2005 reading list, a year end summary

Time for the annual recitation of the books, same as last year, 600+ posts later. Thanks to some handy last-minute coding by Greg, it’s much easier for me to make a list of all the books I read in 2005. Yes I love LibraryThing, no I am not replacing my booklist with it.

number of books read in 2005: 86
number of books read in 2004: 103
number of books read in 2003: 75
number of books read in 2002: 91
number of books read in 2001: 78
average read per month: 7.2
average read per week: 1.7
number read in worst month: 3 (November, December)
number read in best month: 12 (March)
percentage by male authors: 74
percentage by female authors: 26
fiction as percentage of total: 55
non-fiction as percentage of total: 45
percentage of total liked: 84
percentage of total ambivalent: 14
percentage of total disliked: 2

hi – 30dec

Hi. I’m in the in-between phase of this year’s job and next year’s job which are really the same job except that the odd nature of grant funding means that I had to apply for next year’s job all over again. At least they didn’t make me pay the $26 to get myself fingerprinted again. So my “new” jobs starts on January second and I suspect it will be a lot like the old job. It lasts until September. I’m leaving for a quickie trip to Alabama on January 4th and, surprise surprise, will be giving a little talk about technology and libraries to the UA folks. If you happen to be in Birmingham next Friday the sixth, I’ll be at the Mervyn H. Sterne Library, Room 158 at 2 pm.

it’s a bird, it’s a plane, it’s Superpatron!

What do you call a library patron who is a tireless library promoter and a technophile to boot? Library fanboy? What if you found out that same library fan was creating little scripts to post-process library catalog content into, say, a display of the book covers of all new nonfiction titles and started his own pro-library blog? I guess you’d call him a Superpatron which is also the new blog by library enthusiast Ed Vielmetti who has been keeping his main blog, Vacuum, pretty much as long as I can remember.

what I think is my last word on speaking and presenters and money and power

Karen has a nice long post about the current ALA discussions including presenters getting paid/paying to speak, and ALA’s proposed dues increase. I share her feeling about giving presentations

It’s also a not-too-well-kept secret that there are some speakers who only speak when their presentation costs are fully funded, and in some cases when they receive honoraria. I don’t ask, and I don’t care, if the speaker in the next room got a perk I didn’t get. My assumption is that none of us are getting rich on presenting, and that we all know what we need to make it possible for us to share what we know.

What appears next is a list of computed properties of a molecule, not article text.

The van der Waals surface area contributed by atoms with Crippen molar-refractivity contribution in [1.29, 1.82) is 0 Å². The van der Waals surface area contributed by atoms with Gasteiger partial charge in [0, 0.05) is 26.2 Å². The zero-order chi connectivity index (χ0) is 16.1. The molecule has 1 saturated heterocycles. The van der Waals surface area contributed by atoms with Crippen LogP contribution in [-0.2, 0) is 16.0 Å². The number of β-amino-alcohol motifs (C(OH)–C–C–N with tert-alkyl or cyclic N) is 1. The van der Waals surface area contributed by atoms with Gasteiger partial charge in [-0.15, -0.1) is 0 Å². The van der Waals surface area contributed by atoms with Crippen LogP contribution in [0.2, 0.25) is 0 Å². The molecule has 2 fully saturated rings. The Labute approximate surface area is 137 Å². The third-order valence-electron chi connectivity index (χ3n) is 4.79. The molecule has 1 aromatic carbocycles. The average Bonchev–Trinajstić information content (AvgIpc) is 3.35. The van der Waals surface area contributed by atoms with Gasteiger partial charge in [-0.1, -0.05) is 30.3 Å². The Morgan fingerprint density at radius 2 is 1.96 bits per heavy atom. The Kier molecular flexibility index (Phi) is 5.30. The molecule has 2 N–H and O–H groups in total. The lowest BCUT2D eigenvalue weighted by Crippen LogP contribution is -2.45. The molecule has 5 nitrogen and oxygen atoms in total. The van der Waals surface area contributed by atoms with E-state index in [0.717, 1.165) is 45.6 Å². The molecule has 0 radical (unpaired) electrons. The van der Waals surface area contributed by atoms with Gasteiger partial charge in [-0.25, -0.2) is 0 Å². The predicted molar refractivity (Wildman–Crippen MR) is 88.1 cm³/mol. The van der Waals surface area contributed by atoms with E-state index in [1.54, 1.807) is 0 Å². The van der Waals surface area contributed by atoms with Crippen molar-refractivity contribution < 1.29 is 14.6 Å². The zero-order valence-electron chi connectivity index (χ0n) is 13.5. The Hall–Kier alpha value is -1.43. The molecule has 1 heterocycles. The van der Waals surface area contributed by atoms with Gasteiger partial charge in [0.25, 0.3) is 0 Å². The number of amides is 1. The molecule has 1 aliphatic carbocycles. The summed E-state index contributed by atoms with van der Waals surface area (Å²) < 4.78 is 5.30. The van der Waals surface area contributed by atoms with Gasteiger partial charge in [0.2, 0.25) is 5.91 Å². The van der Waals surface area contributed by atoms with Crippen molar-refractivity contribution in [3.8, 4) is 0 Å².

I talk to my colleagues in general terms about reimbursement, honoraria and comped registrations, but I must admit to having a sort of “Aw shucks” response when people offer to put me in a hotel room. The first time I got reimbursed for hotel room expenses, I got all ootchy because the room cost over $150 a night and I was amazed anyone would pay that! I am a bit of a yokel in terms of money and so I try not to speak as if my opinions reflect those of a larger segment of travelling and speaking librarians, but I think I represent the low-budget traveller pretty well. Clearly I live in some alternate universe where staying in someone’s home is preferred over a hotel — one of my favorite speaker overnights was at the home of a library student with beer, wifi and company all night — and where money for speaking doesn’t have to be the deciding factor in whether I give a talk or not (library schools take note, I LOVE speaking to library students).

Since I talk about poverty issues often — financially poor, information poor, technology poor — watching this whole tennis match has been informative since a lot of it is about money and how much you should be grateful for having it as well as ethics regarding sharing it. Of course money can be code for other sorts of priorities as well — your value to the association versus the association’s value to others, tithing to your professional institutions, paying your dues — and I feel that this is where things get trickier. Some people see public speaking as a similar type of encoded message — you must have a big ego, you must think you’re better than other people, you must be some sort of shill for corporate America or evangelical zealot, you must be broke and desperate for attention, you must need tenure — and it’s harder to untangle this one. While we all have experience with money, for good or for bad, we don’t all have “get up in front of a room and say something” experience and even less of us have “get an invitation to get up in front of a room and share your expertise” experience.

I’d love to hear some of the people who have been saying “it’s an honor just to be invited” share their public speaking experiences and impressions, or maybe just tell us a little more about how they assess whether a public speaking engagement is “worth it” for them to attend. I’m sure we all have a line demarcating just how much sacrifice in the public good is too much sacrifice, and I have to admit that I bristle when people say or imply that they can make that judgement for others. Of course, discussing these money and power sorts of questions is thought by some to be tacky, and the cultural taboo against discussing status openly or specifically means that I’m sure this isn’t the last time this issue will come up. I know that the ALA Executive Board was talking about it last week and I think that can only be seen as a good start.